October 31, 2016


Neil Jordan, 2013
Next to the zombie genre, the next sub-genre of horror movies could certainly be vampire movies. Although lacking in offerings over the last five or so years (Twilight fatigue perhaps?), its a category sure to continue contributing to the world of film. I will start right off the bat by saying I believe the best vampire film of all time is Let the Right One In, and I don't even have to think about it. There are things done in that film that I still think about from time to time, and it has one of the best movie endings ever made. It is a horror film full of confidence, not afraid to break the vampire conventions. It's unique, bold, darkly beautiful. It examines eternal life fully, negative aspects and all. Something that Interview with a Vampire wasn't able to fully do. But Byzantium is actually more like Let the Right One In in the sense that it gives a more broad examination as well, while also breaking some of the stale vampire conventions that dull the genre.

You could argue that its a character study; mostly focusing on Eleanor's (Saoirse Ronan) struggles. She never had a choice when it came to becoming what she is. Spared by death but cursed by eternal life, she is lonely in her perpetual existence. Eager to share her story with anyone interested in hearing it, not able to keep it bottled inside of her, most people aren't able to comprehend. And of course when she meets an elderly man who is able to understand what she is, he looks at it as more of a swift exit for him and an offering for her. Byzantium has a stylistic aesthetic that is also similar to Jim Jarmusch's 2013 film Only Lovers Left Alive in the sense that it follows two floating bloodsuckers through a decaying modern landscape. But Byzantium manages to make the story more compelling. While Lovers is more of a draining (no pun intended) bought of depression that you are forced to endure for 2 hours, Eleanor's struggles are more compelling and the backstory is ripe with intrigue.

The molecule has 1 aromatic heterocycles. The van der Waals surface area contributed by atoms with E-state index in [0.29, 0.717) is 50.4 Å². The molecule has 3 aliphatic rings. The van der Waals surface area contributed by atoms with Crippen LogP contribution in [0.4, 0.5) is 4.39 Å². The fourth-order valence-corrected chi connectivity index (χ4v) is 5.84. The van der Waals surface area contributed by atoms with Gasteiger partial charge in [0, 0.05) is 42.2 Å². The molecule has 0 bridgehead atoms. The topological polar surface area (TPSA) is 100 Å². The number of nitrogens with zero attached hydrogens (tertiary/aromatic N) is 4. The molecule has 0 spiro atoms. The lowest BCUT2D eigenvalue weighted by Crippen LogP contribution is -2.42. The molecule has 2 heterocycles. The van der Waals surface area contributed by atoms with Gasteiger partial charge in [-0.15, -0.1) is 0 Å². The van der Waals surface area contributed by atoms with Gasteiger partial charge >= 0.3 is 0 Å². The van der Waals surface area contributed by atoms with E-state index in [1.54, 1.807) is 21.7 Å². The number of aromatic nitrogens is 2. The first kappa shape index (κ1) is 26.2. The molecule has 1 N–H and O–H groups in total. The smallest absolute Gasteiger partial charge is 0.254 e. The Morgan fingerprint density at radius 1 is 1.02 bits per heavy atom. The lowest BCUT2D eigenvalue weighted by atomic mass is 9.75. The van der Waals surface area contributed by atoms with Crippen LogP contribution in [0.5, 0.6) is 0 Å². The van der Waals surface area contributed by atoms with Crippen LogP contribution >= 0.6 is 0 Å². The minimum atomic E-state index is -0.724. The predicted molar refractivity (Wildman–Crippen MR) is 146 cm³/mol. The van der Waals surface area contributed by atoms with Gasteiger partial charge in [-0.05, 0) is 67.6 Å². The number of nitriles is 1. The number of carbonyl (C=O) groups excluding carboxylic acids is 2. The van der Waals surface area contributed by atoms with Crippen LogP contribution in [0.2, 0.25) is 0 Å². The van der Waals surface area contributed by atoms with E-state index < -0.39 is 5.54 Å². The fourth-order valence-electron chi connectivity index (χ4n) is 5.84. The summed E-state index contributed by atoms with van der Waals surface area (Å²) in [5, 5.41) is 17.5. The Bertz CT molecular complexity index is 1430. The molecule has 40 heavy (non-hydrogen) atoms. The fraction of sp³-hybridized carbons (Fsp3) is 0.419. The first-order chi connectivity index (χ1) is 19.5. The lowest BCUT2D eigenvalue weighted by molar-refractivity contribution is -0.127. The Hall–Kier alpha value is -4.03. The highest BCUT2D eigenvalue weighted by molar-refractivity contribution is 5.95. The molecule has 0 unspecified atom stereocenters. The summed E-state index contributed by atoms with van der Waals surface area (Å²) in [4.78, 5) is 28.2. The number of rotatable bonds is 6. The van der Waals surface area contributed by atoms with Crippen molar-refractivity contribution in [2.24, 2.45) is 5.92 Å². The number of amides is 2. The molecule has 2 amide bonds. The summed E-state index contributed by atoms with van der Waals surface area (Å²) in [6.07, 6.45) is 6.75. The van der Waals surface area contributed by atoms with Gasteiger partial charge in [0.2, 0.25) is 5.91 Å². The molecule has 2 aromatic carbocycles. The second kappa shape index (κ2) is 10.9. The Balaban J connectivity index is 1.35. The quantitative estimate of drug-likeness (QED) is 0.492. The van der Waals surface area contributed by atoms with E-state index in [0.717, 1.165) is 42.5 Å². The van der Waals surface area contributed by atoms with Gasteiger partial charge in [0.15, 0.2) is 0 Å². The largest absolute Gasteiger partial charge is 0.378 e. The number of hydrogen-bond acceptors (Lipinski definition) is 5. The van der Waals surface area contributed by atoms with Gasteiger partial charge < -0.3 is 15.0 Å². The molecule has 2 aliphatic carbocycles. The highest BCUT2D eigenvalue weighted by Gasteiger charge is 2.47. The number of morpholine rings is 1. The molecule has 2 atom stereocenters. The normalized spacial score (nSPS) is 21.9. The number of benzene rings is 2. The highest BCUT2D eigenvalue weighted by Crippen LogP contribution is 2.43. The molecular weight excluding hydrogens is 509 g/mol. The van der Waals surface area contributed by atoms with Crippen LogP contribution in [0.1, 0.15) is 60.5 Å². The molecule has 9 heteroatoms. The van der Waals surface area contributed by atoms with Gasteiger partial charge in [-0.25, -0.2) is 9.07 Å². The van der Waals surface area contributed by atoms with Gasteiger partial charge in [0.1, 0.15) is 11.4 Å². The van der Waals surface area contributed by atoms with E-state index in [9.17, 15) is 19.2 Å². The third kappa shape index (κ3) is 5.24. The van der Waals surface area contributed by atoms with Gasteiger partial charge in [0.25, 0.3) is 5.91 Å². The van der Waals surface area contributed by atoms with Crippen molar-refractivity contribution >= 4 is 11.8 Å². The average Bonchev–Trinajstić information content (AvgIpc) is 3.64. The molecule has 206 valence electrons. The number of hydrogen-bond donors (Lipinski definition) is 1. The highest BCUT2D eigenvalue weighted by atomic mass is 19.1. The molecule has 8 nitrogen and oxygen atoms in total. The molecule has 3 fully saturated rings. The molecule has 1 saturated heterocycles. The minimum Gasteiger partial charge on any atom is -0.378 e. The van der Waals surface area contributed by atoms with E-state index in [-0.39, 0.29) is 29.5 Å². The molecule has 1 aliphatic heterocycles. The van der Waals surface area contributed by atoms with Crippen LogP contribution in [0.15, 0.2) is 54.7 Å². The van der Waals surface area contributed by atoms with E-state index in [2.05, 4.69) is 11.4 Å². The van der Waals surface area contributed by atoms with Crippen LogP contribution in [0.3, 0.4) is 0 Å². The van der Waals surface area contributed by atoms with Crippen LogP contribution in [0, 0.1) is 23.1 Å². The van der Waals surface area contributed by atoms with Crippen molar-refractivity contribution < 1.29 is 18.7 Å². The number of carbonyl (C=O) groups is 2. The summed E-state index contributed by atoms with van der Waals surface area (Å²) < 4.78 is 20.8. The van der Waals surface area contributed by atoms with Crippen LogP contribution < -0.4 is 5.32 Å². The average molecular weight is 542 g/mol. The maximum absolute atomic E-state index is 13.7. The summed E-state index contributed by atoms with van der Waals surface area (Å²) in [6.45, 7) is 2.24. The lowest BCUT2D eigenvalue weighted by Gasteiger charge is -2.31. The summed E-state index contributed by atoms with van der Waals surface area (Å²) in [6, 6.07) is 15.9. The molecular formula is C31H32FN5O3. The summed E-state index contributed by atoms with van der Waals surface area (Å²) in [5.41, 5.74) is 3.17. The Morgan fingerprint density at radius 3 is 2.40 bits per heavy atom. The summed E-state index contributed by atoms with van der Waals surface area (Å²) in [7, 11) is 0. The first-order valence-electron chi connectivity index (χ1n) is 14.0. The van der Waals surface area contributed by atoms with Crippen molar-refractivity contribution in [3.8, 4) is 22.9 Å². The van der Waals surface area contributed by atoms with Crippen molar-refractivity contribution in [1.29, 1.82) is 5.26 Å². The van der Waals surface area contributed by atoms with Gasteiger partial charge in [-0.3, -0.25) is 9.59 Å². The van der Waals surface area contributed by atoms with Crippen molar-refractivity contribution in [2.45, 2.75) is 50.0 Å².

One of the best parts of Byzantium is it doesn't struggle to offer you a complete story. It literally gives you a modern day storyline with flashbacks going back to 200 years prior, and still manages to wrap things up with a good sense of closure and a satisfying ending while maintaining balance. And that is by definition a good movie.

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